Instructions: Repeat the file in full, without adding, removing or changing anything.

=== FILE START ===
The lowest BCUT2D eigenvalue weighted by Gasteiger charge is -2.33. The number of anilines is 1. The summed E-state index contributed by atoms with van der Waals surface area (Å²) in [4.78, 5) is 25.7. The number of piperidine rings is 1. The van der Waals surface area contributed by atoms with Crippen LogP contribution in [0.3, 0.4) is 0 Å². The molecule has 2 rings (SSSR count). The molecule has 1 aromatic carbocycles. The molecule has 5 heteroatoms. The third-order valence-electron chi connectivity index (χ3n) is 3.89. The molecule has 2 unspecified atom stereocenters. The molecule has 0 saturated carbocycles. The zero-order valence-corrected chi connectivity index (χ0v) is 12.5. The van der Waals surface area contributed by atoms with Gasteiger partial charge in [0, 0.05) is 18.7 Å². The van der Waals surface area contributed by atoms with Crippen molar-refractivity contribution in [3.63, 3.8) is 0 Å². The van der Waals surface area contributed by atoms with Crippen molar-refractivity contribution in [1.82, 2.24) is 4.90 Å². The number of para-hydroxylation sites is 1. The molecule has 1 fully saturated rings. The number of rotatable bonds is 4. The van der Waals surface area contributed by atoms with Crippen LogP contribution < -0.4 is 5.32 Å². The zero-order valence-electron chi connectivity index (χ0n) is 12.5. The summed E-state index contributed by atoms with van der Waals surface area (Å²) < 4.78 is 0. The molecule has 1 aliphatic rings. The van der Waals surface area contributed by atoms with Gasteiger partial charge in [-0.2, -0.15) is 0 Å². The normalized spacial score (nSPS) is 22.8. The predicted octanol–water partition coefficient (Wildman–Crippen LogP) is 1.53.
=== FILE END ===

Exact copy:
The lowest BCUT2D eigenvalue weighted by Gasteiger charge is -2.33. The number of anilines is 1. The summed E-state index contributed by atoms with van der Waals surface area (Å²) in [4.78, 5) is 25.7. The number of piperidine rings is 1. The van der Waals surface area contributed by atoms with Crippen LogP contribution in [0.3, 0.4) is 0 Å². The molecule has 2 rings (SSSR count). The molecule has 1 aromatic carbocycles. The molecule has 5 heteroatoms. The third-order valence-electron chi connectivity index (χ3n) is 3.89. The molecule has 2 unspecified atom stereocenters. The molecule has 0 saturated carbocycles. The zero-order valence-corrected chi connectivity index (χ0v) is 12.5. The van der Waals surface area contributed by atoms with Gasteiger partial charge in [0, 0.05) is 18.7 Å². The van der Waals surface area contributed by atoms with Crippen molar-refractivity contribution in [3.63, 3.8) is 0 Å². The van der Waals surface area contributed by atoms with Crippen molar-refractivity contribution in [1.82, 2.24) is 4.90 Å². The number of para-hydroxylation sites is 1. The molecule has 1 fully saturated rings. The number of rotatable bonds is 4. The van der Waals surface area contributed by atoms with Crippen LogP contribution < -0.4 is 5.32 Å². The zero-order valence-electron chi connectivity index (χ0n) is 12.5. The summed E-state index contributed by atoms with van der Waals surface area (Å²) < 4.78 is 0. The molecule has 1 aliphatic rings. The van der Waals surface area contributed by atoms with Gasteiger partial charge in [-0.2, -0.15) is 0 Å². The normalized spacial score (nSPS) is 22.8. The predicted octanol–water partition coefficient (Wildman–Crippen LogP) is 1.53.